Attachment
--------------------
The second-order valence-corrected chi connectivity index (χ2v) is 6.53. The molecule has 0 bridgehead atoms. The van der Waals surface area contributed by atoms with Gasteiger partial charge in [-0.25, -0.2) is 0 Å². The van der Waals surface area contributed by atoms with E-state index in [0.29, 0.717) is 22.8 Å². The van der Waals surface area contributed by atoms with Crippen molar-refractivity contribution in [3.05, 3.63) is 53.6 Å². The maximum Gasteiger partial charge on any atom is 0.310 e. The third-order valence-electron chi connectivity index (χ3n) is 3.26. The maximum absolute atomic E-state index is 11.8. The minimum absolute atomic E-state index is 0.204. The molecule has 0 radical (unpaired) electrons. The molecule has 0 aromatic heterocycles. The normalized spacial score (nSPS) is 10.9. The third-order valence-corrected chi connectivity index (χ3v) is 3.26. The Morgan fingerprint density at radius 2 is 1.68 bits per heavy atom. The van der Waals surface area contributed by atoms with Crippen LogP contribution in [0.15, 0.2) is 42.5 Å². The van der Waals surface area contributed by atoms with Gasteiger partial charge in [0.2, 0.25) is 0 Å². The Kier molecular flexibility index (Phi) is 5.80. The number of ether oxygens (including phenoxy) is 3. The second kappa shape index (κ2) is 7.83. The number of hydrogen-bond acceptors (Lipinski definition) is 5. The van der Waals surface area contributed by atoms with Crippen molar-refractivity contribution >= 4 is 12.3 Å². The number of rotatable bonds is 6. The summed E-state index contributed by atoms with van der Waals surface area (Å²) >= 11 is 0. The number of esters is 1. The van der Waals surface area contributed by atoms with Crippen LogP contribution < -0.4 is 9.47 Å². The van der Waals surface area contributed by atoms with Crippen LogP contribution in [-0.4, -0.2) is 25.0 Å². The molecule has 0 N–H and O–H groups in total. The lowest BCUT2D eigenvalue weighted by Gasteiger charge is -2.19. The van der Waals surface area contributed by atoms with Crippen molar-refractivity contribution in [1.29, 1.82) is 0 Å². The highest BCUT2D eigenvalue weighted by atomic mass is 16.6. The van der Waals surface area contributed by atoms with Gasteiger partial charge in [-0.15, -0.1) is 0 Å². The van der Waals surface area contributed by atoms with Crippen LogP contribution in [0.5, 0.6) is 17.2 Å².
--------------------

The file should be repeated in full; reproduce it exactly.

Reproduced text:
The second-order valence-corrected chi connectivity index (χ2v) is 6.53. The molecule has 0 bridgehead atoms. The van der Waals surface area contributed by atoms with Gasteiger partial charge in [-0.25, -0.2) is 0 Å². The van der Waals surface area contributed by atoms with E-state index in [0.29, 0.717) is 22.8 Å². The van der Waals surface area contributed by atoms with Crippen molar-refractivity contribution in [3.05, 3.63) is 53.6 Å². The maximum Gasteiger partial charge on any atom is 0.310 e. The third-order valence-electron chi connectivity index (χ3n) is 3.26. The maximum absolute atomic E-state index is 11.8. The minimum absolute atomic E-state index is 0.204. The molecule has 0 radical (unpaired) electrons. The molecule has 0 aromatic heterocycles. The normalized spacial score (nSPS) is 10.9. The third-order valence-corrected chi connectivity index (χ3v) is 3.26. The Morgan fingerprint density at radius 2 is 1.68 bits per heavy atom. The van der Waals surface area contributed by atoms with Crippen LogP contribution in [0.15, 0.2) is 42.5 Å². The van der Waals surface area contributed by atoms with Gasteiger partial charge in [0.2, 0.25) is 0 Å². The Kier molecular flexibility index (Phi) is 5.80. The number of ether oxygens (including phenoxy) is 3. The second kappa shape index (κ2) is 7.83. The number of hydrogen-bond acceptors (Lipinski definition) is 5. The van der Waals surface area contributed by atoms with Crippen molar-refractivity contribution >= 4 is 12.3 Å². The number of rotatable bonds is 6. The summed E-state index contributed by atoms with van der Waals surface area (Å²) >= 11 is 0. The number of esters is 1. The van der Waals surface area contributed by atoms with Crippen LogP contribution < -0.4 is 9.47 Å². The van der Waals surface area contributed by atoms with Crippen LogP contribution in [-0.4, -0.2) is 25.0 Å². The molecule has 0 N–H and O–H groups in total. The lowest BCUT2D eigenvalue weighted by Gasteiger charge is -2.19. The van der Waals surface area contributed by atoms with Crippen molar-refractivity contribution in [1.29, 1.82) is 0 Å². The highest BCUT2D eigenvalue weighted by atomic mass is 16.6. The van der Waals surface area contributed by atoms with Gasteiger partial charge in [-0.15, -0.1) is 0 Å². The van der Waals surface area contributed by atoms with Crippen LogP contribution in [0.5, 0.6) is 17.2 Å².